Nick Franklin attracted extra notice, since he was traded for a Cy Young Award winner. But Nick Franklin was already notable to me because he is prominent in Lucas Mann’s 2013 book, Class A: Baseball in the Middle of Everywhere. This book is unflattering to Nick Franklin; Mann often refers to him this way, as “Nick Franklin,” rather than as Nick or Franklin. He sometimes calls him Nick, but he never (or almost never) calls him Franklin.
Early in Mann’s book, this happens:
Nick attacked. He left the cage, tossed his bat aside, saw me open and vulnerable. He sprang, He snaked his right arm around my shoulder blades and pushed into my chest with his left. He tipped me back, as if we were dancing and I was the woman […] I looked up at him, saw no strain in his face, just a slight smile as he looked past me at the floor.
He held me there.
I heard my breathing, loud and labored compared with his.
“What would you do,” he said, “if I felt like dropping you?”
It wasn’t a taunting tone of voice, or angry in any way, just flat.
“For real,” he said. “What would you do?”
I would do nothing to him. I wouldn’t know where to begin.
And I said it. “Nothing,” I said, and I heard my voice catch on the spit that had pooled in the back of my throat.
“True,” he said.
He hauled me up and then bounced away from me, hands in the air, bobbing from one foot to the other, simulating the roar of the crowd that would have cheered at such a mismatch.
Way No. 23. Franklin made a good throw after fielding the tough grounder, but the umpire ruled that the runner beat the throw and was safe at first base. Durham Bulls manager Charlie Montoyo came out to argue. He seldom does this, usually only on an obviously terrible call in a close game, or to defend and run interference for an aggrieved player. He admitted later, making light of the argument, that he wasn’t even sure the call at first base was wrong; replays clearly showed that it was actually correct. But that wasn’t the crux of Montoyo’s argument. This was the second game of a doubleheader, and Montoyo had made the case that it was very late at night, almost midnight, and everyone was tired, so why couldn’t the umpire comply and let us all go home sooner? The ump told him not to come out there with that.
With that dispute still rippling the air, and the tying run on first -- a good baserunner who was a threat to steal second and put himself in scoring position—the game became tense, and tenser still when Lueke went to a full count against the next hitter. At one point a close pitch was called a ball rather than a strike, and he seemed mildly aggrieved; but he recovered and struck the hitter out.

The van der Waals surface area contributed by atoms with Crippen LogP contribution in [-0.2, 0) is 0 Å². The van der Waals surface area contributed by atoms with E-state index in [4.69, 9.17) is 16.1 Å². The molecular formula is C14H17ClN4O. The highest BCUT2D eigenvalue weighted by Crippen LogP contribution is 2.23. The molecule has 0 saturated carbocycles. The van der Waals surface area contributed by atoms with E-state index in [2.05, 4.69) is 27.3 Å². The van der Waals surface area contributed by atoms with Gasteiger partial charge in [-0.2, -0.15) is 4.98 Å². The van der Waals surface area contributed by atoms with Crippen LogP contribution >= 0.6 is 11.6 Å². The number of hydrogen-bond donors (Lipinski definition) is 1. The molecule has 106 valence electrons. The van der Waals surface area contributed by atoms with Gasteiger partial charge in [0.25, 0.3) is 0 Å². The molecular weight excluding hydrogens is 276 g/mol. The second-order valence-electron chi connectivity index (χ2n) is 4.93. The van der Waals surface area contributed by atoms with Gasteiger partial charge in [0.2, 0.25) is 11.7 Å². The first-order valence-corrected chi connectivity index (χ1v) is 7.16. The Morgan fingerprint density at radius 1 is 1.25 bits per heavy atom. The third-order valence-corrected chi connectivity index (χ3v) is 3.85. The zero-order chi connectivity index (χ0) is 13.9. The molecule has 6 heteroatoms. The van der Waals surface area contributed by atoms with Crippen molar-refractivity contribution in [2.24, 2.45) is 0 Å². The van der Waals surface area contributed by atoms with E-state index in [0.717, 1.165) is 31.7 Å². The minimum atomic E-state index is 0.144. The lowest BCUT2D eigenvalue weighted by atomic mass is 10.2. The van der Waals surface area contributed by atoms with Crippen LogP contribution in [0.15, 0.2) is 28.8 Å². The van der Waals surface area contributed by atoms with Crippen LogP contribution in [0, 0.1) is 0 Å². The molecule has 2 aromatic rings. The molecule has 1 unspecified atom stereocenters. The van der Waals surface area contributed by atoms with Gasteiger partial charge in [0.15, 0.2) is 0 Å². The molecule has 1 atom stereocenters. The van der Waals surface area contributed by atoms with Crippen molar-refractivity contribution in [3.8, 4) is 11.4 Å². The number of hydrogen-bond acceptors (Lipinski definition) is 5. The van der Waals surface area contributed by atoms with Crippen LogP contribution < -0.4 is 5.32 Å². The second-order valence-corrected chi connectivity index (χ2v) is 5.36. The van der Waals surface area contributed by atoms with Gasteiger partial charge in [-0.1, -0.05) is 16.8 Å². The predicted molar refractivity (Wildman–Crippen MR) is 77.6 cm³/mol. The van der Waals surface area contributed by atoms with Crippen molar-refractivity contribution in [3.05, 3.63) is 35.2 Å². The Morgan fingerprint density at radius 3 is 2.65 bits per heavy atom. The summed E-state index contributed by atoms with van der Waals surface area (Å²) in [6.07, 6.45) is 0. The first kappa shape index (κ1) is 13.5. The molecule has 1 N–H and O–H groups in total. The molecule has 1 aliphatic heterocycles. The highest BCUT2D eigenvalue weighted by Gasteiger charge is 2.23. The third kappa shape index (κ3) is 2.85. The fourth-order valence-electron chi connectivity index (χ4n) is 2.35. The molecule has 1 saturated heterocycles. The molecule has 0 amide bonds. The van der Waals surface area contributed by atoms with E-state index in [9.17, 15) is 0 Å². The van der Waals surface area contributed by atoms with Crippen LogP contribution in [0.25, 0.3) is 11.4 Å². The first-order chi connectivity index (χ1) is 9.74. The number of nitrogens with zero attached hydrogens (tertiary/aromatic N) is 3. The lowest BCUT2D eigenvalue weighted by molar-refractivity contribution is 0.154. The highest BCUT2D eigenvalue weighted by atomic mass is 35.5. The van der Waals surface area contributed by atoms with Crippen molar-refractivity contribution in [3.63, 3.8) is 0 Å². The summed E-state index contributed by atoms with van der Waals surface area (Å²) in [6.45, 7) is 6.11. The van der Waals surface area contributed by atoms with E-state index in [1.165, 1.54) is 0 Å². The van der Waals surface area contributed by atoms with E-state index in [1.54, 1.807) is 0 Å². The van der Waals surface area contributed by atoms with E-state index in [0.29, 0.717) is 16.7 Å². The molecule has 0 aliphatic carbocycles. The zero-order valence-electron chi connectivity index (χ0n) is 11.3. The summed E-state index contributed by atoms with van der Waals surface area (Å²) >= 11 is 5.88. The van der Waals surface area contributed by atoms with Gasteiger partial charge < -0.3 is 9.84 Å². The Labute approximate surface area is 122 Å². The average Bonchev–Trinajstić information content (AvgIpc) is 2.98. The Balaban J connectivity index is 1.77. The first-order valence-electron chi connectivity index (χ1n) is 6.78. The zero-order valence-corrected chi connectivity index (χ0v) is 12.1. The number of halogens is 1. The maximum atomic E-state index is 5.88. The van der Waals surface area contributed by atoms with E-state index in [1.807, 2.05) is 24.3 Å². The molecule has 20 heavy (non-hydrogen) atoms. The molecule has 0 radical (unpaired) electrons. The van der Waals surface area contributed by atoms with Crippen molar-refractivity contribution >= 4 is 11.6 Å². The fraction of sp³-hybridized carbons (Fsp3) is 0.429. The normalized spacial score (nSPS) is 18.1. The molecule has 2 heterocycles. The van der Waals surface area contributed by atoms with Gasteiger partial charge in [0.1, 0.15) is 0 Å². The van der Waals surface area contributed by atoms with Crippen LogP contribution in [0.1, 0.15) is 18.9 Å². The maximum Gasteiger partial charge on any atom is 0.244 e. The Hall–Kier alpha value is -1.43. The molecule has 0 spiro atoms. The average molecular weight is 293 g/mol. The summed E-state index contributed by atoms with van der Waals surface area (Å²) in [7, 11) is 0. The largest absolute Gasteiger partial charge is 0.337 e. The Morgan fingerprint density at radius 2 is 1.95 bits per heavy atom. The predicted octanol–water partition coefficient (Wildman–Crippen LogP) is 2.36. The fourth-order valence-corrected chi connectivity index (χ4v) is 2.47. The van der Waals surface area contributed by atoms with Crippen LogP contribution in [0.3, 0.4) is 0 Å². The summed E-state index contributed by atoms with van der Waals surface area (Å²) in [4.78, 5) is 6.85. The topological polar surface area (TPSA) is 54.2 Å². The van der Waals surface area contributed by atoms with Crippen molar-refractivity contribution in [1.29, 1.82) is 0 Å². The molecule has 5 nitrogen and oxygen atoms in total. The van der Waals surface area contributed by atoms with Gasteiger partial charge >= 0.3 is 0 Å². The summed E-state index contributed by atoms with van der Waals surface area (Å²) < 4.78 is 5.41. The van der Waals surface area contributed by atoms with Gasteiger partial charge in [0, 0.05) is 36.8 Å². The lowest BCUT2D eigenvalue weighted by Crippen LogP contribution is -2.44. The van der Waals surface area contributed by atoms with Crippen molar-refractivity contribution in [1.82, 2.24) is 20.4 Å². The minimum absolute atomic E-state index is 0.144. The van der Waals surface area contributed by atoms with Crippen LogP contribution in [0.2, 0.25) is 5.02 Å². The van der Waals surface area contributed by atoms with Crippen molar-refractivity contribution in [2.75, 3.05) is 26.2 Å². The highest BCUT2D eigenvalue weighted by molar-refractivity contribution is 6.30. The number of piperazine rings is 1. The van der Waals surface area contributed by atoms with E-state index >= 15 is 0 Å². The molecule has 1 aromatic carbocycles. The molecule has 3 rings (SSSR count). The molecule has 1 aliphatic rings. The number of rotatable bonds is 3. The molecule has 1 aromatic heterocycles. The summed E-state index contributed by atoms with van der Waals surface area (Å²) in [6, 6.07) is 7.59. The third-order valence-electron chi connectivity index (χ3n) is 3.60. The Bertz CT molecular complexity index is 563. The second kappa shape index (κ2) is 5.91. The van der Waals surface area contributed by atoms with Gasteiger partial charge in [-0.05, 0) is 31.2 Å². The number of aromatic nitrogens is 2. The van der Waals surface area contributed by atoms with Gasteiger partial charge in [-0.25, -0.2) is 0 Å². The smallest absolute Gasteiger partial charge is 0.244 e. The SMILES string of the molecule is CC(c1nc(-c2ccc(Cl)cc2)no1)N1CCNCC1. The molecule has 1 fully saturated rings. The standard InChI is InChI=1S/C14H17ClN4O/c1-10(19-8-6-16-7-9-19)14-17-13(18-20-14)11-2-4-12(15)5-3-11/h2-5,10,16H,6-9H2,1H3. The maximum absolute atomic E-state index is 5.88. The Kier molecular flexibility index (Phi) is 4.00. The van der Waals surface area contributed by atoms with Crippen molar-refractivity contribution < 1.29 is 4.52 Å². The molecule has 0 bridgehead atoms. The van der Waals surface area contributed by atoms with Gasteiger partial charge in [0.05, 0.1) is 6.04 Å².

Even though Lueke didn’t throw quite as hard in 2014 as he did in 2013, when his Triple-A ERA was 0.60, he still threw hard. But the speed of his pitches is at odds with his delivery of them. He is a very deliberate and slow-working pitcher. He takes plenty of time off the rubber to collect himself between pitches. Once back on it, he puts his big, muscular body, which looks accurately listed at 6-foot-5, 245 pounds, through an elaborate physical choreography in order to get fully upright and balanced. It always puts me in mind of a Civil War general arranging himself astride a horse, and has the effect of elongating his innings, making them that much more agonizing to sit through when they’re fraught with baserunners.
The next batter was a dangerous lefty slugger who was quite capable of giving Buffalo the lead with one swing. Again the at-bat went deep, eight pitches. These included a pair of breaking balls that appeared to be almost right down the middle, but the umpire called them both balls. After the first of them, Josh stared down at the umpire, whose name is Seth Buckminster, with the crowd railing on Josh’s behalf.
After the second close pitch, which ran the count to 3-2, Josh nearly lost his composure altogether. He flung out his arms in angry disbelief and shouted at Seth, who yanked off his mask and shouted back. This was the most contentious exchange over the strike zone between a pitcher and umpire I can remember seeing at the Durham ballpark in six years. Buckminster is on the major-league umpire roster and officiates big-league games when reserves are needed.
Way No. 24. The possibility that writing about Josh Lueke playing baseball in article like this one isn’t appropriate. Also the possibility that it is not only appropriate but also necessary.
Way No. 25. I yelled at the umpire.
I never yell at an umpire, but I yelled at Seth Buckminster, at Seth, on Josh’s behalf. I was loud. You could hear me yelling all over the grandstand, I’m sure. The crowd by this time was small. Almost everyone had gone home after the first game of the doubleheader. Bulls fans are not diehards, which may be why they don’t boo Josh Lueke or call him a shitbag or wish him flattened beneath a falling garbage truck or demoted further down the minor-league chain, perhaps to Double-A; not even when he blows saves. I am not a Bulls fan, although I sit in the stands among them. I am a reporter; I have a media pass; but I sit in the section behind home plate so I can see the game better. Mostly so I can see the strike zone.
“Come on, ump!” I yelled. “Those were strikes!”
Way No. 26. The possibility that Seth had it in for Josh. Also the possibility that Josh himself might think so.